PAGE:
Sometimes numbers give us a clearer perspective on the culture of organizations and how people are impacted by it than any one individual story. Let's look at some examples:
3G capital is one of the world's most successful private equity firms. If you recently bought something from brands such as Burger King and Heinz, then you've contributed to their success. One of the keys to their performance is a management philosophy they dubbed "zero-based budgeting". It basically means that, every year, the entire company looks at literally every single expense item in the budget and tries to cut it. This process is as spartan as it sounds and it inevitably produces some Dilbert-like stories when folks take it to the extreme.
Nevertheless, growth through fiscal discipline is 3G Capital’s model and it has worked reliably over the years.
Tech giants such as Google, Amazon and Facebook do not issue dividends to shareholders, which is a common practice in other tech companies as well. Why is that? There are many reasons, but among them is the belief that everyone would benefit more if management takes certain risks with that cash in order to achieve outsized returns by inventing truly world-changing products. This disruption-centered attitude is behind the original products that led these companies to stratospheric valuations to begin with. Since most of the founders are still running these businesses, that culture lives on.
Jeff Bezos summarizes this spirit best:
Growth through high-risk/even-higher-reward innovation, even when you're losing money 90% of the time, is Silicon Valley’s model and it has worked over the years.
As the Cold War ramped up and space became a theater of war, NASA’s budget surged to almost 5% of the US federal budget. At its peak, the space program employed an astounding four hundred thousand people directly and indirectly. For comparison, that’s roughly 50% more money than we spent on education and about 20% the size of the total US federal government workforce at the time. We “won” the space race with the moon landings and humanity took one step closer towards a world order influenced by American values.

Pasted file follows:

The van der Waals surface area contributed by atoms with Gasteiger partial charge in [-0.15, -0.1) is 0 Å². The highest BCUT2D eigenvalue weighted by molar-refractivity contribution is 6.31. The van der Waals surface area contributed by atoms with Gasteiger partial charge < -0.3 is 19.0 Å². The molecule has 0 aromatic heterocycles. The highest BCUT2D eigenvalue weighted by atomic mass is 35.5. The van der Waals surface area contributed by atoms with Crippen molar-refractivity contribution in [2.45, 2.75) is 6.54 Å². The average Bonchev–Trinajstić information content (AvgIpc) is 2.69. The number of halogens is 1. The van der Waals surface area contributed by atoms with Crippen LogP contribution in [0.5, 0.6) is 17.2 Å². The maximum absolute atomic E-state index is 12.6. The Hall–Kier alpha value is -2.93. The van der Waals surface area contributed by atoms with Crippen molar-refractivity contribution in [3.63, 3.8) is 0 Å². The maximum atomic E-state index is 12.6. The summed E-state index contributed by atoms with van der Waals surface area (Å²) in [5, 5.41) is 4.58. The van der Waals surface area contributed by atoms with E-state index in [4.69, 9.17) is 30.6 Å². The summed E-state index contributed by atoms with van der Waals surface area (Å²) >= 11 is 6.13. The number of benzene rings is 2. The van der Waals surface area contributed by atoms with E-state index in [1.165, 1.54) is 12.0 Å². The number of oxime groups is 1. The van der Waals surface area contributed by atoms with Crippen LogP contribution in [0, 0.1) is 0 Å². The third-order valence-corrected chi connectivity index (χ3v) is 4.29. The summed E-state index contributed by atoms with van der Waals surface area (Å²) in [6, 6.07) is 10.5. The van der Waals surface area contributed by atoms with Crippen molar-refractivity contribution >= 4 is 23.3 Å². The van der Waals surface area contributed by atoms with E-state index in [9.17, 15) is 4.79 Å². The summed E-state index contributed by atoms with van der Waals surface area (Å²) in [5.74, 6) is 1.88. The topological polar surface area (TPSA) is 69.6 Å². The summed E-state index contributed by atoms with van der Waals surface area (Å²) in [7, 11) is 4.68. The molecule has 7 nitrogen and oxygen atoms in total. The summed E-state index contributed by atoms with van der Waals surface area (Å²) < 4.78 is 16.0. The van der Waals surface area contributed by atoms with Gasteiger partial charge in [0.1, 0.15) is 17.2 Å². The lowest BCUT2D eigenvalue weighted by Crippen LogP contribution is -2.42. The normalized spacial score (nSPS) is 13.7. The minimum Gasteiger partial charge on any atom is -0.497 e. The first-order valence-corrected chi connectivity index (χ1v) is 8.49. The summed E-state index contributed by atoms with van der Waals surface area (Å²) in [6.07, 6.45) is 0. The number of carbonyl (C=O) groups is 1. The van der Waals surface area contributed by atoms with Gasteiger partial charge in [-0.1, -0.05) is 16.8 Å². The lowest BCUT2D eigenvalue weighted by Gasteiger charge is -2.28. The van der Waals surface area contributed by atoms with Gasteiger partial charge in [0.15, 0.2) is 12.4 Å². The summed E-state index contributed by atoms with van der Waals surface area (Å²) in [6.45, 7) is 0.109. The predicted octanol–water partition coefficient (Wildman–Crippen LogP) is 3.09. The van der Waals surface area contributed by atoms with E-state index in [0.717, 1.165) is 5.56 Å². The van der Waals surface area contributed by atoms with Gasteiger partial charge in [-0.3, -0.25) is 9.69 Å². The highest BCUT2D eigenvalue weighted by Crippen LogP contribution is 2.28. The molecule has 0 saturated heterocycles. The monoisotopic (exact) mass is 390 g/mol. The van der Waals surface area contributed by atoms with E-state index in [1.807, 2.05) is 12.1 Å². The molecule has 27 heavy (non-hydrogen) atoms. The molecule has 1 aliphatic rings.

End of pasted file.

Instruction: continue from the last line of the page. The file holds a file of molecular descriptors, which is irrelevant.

So much technological progress was created in the endeavor to land a man on the moon within a decade that economists still struggle to quantify the return on investment of the space program. We do know it was a whole lot since modern society is basically built on top of the information age ushered in by that effort.
Growth through a nationwide mission where failure is not an option, costs be damned, was NASA’s model in its glory days and it worked.
In business, as in life, there’s often no right or wrong answers, only choices to be made that result in certain outcomes. As such, none of these growth models is inherently right or wrong, but as an employee/investor/consumer, it’s important to understand what you’re signing up for when you commit to a company. The emotional aspects and lifestyle differences between these models could not be any more different. How many of us can withstand failing 90% of the time and remain optimistic about hitting it big or handle the pressure of feeling like the future of the nation rests on your shoulders? On the other hand, how much change can you really create in the world when the bar for success is some marginal financial improvement over last year’s numbers?
What’s interesting is that often companies advertise the opposite message of what their accounting tells us about their innovation philosophies. I find that there’s an inverse relationship between how much companies advertise how “innovative” their culture is and how much it actually is. That’s why you’ve never seen a Tesla ad claiming to make "the most innovative car ever”. I hope looking at organizations through this lens will help you discern those who are "talking the talk” from the ones "walking the walk” on living up to the aspirations of their stated missions.